Inside the science of the CAS decision on Caster Semenya

A sports scientist and anthropologist weigh in on a ruling by the Court of Arbitration for Sport on Olympic 800m champion Caster Semenya's bid to overturn the IAAF's new testosterone regulations.

South African 800 metres Olympic champion Caster Semenya (C) and her lawyer Gregory Nott (R) arrive for a landmark hearing at the Court of Arbitration (CAS) in Lausanne on 18 February 2019. Picture: AFP.

CAPE TOWN – Sport regulating bodies were not ready for super athletes like Castor Semenya, according to anthropologist Professor Hlonipha Mokoena.

Mokoena and sports scientist Dr Ross Tucker joined 702’s Eusebius McKaiser to unpack the Court of Arbitration for Sport’s ruling on Caster Semenya.

The court rejected Semenya’s bid to challenge the International Association of Athletics Federations’ new testosterone rules, which would force her to lower her testosterone levels in order to compete with other women.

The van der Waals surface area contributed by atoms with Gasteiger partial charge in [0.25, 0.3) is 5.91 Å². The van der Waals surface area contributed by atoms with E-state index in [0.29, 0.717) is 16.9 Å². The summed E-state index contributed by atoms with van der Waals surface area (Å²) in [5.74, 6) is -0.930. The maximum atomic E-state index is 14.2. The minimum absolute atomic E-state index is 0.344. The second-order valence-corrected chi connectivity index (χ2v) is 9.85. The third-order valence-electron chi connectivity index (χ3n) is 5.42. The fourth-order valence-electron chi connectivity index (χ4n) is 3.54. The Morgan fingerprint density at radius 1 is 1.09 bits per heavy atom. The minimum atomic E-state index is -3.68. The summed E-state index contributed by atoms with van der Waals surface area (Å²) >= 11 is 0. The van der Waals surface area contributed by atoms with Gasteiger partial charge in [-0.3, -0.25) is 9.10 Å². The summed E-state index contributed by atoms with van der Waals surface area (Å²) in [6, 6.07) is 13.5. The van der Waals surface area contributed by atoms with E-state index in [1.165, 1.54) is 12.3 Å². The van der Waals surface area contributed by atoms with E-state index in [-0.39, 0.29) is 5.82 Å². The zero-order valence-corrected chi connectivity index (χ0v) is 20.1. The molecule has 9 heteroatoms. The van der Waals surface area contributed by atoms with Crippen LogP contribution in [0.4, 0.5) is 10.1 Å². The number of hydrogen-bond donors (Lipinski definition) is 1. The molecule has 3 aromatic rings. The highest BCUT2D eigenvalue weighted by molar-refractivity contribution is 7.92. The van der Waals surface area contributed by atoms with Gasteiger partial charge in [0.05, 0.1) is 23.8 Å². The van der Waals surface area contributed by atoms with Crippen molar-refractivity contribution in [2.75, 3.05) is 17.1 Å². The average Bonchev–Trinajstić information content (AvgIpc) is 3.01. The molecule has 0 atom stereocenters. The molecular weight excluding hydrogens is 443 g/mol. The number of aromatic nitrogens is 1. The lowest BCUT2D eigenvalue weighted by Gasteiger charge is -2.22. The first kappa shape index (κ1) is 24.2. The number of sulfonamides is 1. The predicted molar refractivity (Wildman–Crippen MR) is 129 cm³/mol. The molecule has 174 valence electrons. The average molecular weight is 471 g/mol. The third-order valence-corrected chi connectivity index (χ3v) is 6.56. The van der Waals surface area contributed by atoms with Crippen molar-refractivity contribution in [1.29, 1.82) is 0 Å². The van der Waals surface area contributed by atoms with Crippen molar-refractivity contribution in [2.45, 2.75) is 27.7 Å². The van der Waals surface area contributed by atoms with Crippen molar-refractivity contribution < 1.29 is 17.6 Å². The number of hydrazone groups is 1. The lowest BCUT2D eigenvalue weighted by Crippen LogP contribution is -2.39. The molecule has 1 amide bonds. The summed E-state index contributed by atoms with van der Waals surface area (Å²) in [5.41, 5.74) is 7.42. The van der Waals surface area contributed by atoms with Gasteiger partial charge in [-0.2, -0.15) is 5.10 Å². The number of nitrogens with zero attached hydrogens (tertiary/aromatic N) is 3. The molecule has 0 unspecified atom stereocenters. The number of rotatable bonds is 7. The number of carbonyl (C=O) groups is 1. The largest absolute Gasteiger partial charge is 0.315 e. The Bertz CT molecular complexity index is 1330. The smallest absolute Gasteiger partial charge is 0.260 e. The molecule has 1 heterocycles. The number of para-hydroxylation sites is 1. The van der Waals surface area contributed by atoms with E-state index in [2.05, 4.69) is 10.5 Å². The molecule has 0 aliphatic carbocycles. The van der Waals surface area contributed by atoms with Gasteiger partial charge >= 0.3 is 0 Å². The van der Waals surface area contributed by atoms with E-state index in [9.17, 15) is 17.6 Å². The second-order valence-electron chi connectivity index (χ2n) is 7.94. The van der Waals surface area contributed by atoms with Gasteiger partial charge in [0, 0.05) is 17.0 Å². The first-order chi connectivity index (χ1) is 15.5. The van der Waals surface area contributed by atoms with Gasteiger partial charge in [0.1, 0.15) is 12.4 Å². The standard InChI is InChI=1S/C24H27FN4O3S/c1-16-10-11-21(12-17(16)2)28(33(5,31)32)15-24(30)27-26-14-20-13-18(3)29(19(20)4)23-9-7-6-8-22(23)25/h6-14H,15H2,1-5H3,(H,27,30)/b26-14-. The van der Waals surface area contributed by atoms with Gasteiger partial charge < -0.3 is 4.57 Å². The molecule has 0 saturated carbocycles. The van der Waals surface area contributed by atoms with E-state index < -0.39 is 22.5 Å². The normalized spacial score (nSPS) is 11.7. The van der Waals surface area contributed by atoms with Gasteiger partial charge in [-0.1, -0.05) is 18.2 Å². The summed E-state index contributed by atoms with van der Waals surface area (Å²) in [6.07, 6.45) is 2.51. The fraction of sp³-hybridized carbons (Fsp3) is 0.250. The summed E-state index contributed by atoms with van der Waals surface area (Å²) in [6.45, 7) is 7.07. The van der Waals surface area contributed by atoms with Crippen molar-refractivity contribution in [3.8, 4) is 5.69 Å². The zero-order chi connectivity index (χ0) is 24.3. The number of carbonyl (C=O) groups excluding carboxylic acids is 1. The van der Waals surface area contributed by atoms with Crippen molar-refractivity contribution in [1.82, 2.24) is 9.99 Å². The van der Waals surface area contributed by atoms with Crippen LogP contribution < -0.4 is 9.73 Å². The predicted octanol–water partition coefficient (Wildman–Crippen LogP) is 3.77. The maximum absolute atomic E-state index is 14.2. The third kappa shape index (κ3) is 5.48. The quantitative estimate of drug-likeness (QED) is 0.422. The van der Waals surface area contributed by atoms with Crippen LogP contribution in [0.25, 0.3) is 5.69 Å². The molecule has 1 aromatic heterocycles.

Mokoena reflected on the history of black women in the workplace and sport. She mentioned cases involving other sports stars, like the Williams sisters, who had to undergo doping tests.

“One of your callers also mentioned the history of women in slavery. During the slave trade there was no difference made between male and female slaves. Female slaves were expected to work as hard. With black women, you were not considered to be the softer or gentler sex. I think that category has still been forbidden for black women. Whenever a black woman becomes an athlete, there are always questions about her gender, even when she is 100% female, whatever that means.”

Listen to the audio for more.

(Edited by Shimoney Regter)